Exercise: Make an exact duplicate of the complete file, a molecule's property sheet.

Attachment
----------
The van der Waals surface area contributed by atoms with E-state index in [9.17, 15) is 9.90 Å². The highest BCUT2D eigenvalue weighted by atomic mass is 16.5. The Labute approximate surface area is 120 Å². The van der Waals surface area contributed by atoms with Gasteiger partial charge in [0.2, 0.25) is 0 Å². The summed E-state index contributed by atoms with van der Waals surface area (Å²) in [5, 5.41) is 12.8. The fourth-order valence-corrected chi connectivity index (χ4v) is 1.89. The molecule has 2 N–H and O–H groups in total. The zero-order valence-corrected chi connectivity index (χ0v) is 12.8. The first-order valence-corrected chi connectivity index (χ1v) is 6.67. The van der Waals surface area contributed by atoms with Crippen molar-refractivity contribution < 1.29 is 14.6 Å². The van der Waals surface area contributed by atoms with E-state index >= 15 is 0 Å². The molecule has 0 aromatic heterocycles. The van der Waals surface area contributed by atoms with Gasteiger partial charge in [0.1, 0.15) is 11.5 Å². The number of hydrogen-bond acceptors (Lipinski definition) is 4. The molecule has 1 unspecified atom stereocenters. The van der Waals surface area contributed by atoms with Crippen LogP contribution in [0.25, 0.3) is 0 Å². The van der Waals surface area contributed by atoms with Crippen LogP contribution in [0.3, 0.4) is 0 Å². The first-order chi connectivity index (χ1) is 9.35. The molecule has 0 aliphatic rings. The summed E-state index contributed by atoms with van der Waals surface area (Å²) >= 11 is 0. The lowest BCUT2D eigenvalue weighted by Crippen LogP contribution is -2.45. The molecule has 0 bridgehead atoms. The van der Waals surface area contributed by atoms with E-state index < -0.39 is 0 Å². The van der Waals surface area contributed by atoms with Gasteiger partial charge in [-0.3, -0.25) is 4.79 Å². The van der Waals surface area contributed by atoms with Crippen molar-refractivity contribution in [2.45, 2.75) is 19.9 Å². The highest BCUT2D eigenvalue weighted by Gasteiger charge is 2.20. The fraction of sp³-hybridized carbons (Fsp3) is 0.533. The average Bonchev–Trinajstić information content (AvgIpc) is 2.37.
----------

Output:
The van der Waals surface area contributed by atoms with E-state index in [9.17, 15) is 9.90 Å². The highest BCUT2D eigenvalue weighted by atomic mass is 16.5. The Labute approximate surface area is 120 Å². The van der Waals surface area contributed by atoms with Gasteiger partial charge in [0.2, 0.25) is 0 Å². The summed E-state index contributed by atoms with van der Waals surface area (Å²) in [5, 5.41) is 12.8. The fourth-order valence-corrected chi connectivity index (χ4v) is 1.89. The molecule has 2 N–H and O–H groups in total. The zero-order valence-corrected chi connectivity index (χ0v) is 12.8. The first-order valence-corrected chi connectivity index (χ1v) is 6.67. The van der Waals surface area contributed by atoms with Crippen molar-refractivity contribution < 1.29 is 14.6 Å². The van der Waals surface area contributed by atoms with E-state index >= 15 is 0 Å². The molecule has 0 aromatic heterocycles. The van der Waals surface area contributed by atoms with Gasteiger partial charge in [0.1, 0.15) is 11.5 Å². The number of hydrogen-bond acceptors (Lipinski definition) is 4. The molecule has 1 unspecified atom stereocenters. The van der Waals surface area contributed by atoms with Crippen LogP contribution in [0.25, 0.3) is 0 Å². The van der Waals surface area contributed by atoms with Crippen LogP contribution in [0.3, 0.4) is 0 Å². The first-order chi connectivity index (χ1) is 9.35. The molecule has 0 aliphatic rings. The summed E-state index contributed by atoms with van der Waals surface area (Å²) >= 11 is 0. The lowest BCUT2D eigenvalue weighted by Crippen LogP contribution is -2.45. The molecule has 0 bridgehead atoms. The van der Waals surface area contributed by atoms with E-state index < -0.39 is 0 Å². The van der Waals surface area contributed by atoms with Gasteiger partial charge in [-0.3, -0.25) is 4.79 Å². The van der Waals surface area contributed by atoms with Crippen molar-refractivity contribution in [2.45, 2.75) is 19.9 Å². The highest BCUT2D eigenvalue weighted by Gasteiger charge is 2.20. The fraction of sp³-hybridized carbons (Fsp3) is 0.533. The average Bonchev–Trinajstić information content (AvgIpc) is 2.37.